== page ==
A balanced, nutritious diet: A balanced diet not only aids in keeping your pet’s weight in check, but it also ensures that your pet is getting all the nutrients needed to stay healthy.

Frequent exercise: Getting your dog adequate exercise including frequent cardiac exercise, helps keep your dog or cat healthy and happy. Consider walking, running, playing, swimming, hiking, or dog-related sports such as flyball and agility.

Annual exams: Exams give your veterinarian the opportunity to monitor your pet’s heart. If something seems off during an annual exam, your veterinarian will be able to see the changes and possibly make an early diagnosis.

Parasite preventatives: Flea and tick preventatives can prevent illnesses that could cause stress on the heart. Heartworm preventatives can reduce your pet’s risk for heart disease as it causes 13 percent of heart disease cases.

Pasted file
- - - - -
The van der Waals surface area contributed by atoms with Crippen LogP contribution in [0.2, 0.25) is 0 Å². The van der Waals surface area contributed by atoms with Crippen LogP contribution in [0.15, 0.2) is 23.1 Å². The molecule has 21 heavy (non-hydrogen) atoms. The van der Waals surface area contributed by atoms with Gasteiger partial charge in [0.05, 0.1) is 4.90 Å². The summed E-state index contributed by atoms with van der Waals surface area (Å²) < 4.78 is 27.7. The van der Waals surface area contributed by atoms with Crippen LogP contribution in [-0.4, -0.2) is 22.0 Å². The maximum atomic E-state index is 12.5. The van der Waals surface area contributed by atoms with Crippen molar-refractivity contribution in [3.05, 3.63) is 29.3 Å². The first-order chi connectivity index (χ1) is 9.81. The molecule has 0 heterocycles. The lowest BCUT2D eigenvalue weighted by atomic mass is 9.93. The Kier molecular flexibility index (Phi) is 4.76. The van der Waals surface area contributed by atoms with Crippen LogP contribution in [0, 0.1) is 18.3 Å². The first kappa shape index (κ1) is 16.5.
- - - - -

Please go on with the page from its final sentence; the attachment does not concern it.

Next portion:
Provide dental care: Dental disease is one of the most common conditions that dogs and cats face, and it has a strong correlation to heart disease, so dental health should be a top priority for pet owners.

Knowing your breed: Some pet breeds are more prone to heart disease than others. These breeds include Maine Coon, Persian, and Siamese for cats and Cavalier King Charles spaniel, Boston terrier, and Chihuahua for dogs.

Even though you can’t prevent heart disease, you can take measures to ensure that your cat or dog’s heart is as healthy as possible for as long as possible. These tips will help you do just that. However, that doesn’t mean that you shouldn’t be able to identify the symptoms of heart disease.
Symptoms of Heart Disease

While heart disease can be genetic, 95 percent of cases are acquired. Heart disease develops due to wear and tear on the heart, as well as injury or illness. The following symptoms should prompt you to take your dog or cat to a veterinarian to see if it has heart disease:
  • Dry coughing post-exercise
  • Coughing that gets worse at night
  • Rapid, unexplained weight loss
  • Shortness of breath
  • Fatigue and fainting spells
  • Pale gums
  • Swollen abdomen
  • Depression
  • Decreased appetite
Diagnosing and Treating Heart Disease